Danish company Hempel showcased its new SeamFlow weld fairing system for ship hulls for the first time at the Sea Asia exhibition in Singapore recently. The company says the technology can reduce vessel fuel consumption by up to 2.5% and help owners and operators meet emission reduction targets.
According to Hempel the patented SeamFlow system is a relatively simple way to reduce costs and meet environmental targets, without extending drydock time. After drydocking Hempel can use out-of-dock data to calculate fuel savings impact, helping to quantify savings delivered to customers.
SeamFlow is a complete system of coating, application tools and dedicated services, designed to reduce the friction created as a ship’s hull sails through water. By smoothing the welding seams created when the steel sheets of a ship’s hull meet, friction can be significantly reduced, it points out.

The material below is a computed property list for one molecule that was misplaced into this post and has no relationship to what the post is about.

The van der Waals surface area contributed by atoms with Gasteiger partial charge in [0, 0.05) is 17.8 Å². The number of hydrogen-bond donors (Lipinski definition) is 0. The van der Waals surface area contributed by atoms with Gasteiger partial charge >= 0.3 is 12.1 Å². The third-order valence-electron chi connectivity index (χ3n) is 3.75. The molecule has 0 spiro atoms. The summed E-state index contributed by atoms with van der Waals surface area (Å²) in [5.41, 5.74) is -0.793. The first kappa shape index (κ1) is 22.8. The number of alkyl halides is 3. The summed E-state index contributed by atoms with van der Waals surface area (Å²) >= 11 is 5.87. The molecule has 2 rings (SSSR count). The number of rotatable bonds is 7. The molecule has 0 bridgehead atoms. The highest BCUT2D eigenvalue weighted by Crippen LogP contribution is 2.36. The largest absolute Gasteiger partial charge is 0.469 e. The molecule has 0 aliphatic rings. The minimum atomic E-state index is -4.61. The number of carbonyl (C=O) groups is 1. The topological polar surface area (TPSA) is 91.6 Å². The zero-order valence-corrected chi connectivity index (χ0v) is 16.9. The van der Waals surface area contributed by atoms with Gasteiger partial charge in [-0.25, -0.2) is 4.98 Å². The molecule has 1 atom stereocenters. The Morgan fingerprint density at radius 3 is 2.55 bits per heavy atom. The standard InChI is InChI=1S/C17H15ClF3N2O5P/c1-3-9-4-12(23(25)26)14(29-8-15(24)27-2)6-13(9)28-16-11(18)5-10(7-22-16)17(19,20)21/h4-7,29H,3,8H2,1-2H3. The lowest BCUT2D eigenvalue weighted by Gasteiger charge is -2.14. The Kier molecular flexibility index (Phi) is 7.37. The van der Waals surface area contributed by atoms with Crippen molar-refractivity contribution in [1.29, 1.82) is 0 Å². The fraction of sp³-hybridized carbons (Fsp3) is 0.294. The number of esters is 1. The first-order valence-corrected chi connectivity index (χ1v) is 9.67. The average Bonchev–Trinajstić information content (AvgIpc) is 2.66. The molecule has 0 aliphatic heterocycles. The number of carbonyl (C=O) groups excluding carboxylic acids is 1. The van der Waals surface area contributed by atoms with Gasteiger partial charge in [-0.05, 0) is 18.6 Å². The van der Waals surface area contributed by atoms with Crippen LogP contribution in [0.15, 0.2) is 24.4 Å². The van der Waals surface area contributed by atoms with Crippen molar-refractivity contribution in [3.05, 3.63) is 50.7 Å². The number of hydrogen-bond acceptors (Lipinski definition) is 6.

A ship’s hull can have around 5 km of weld seams, and although the welds protrude by only 3-9 mm, their dragging effect on a vessel’s operation adds up to a significant amount.
SeamFlow is applied during routine drydocking after the hull has been coated with one coat of anti-corrosive primer. Two SeamFlow applicator teams then apply the modified epoxy using specially developed equipment to the welding seams. After 10-12 hours the specialised epoxy coating will be dry and ready for the final tie-coat and top-coat as usual. Hempel also offers in-service performance monitoring to help quantify the customers’ return on investment.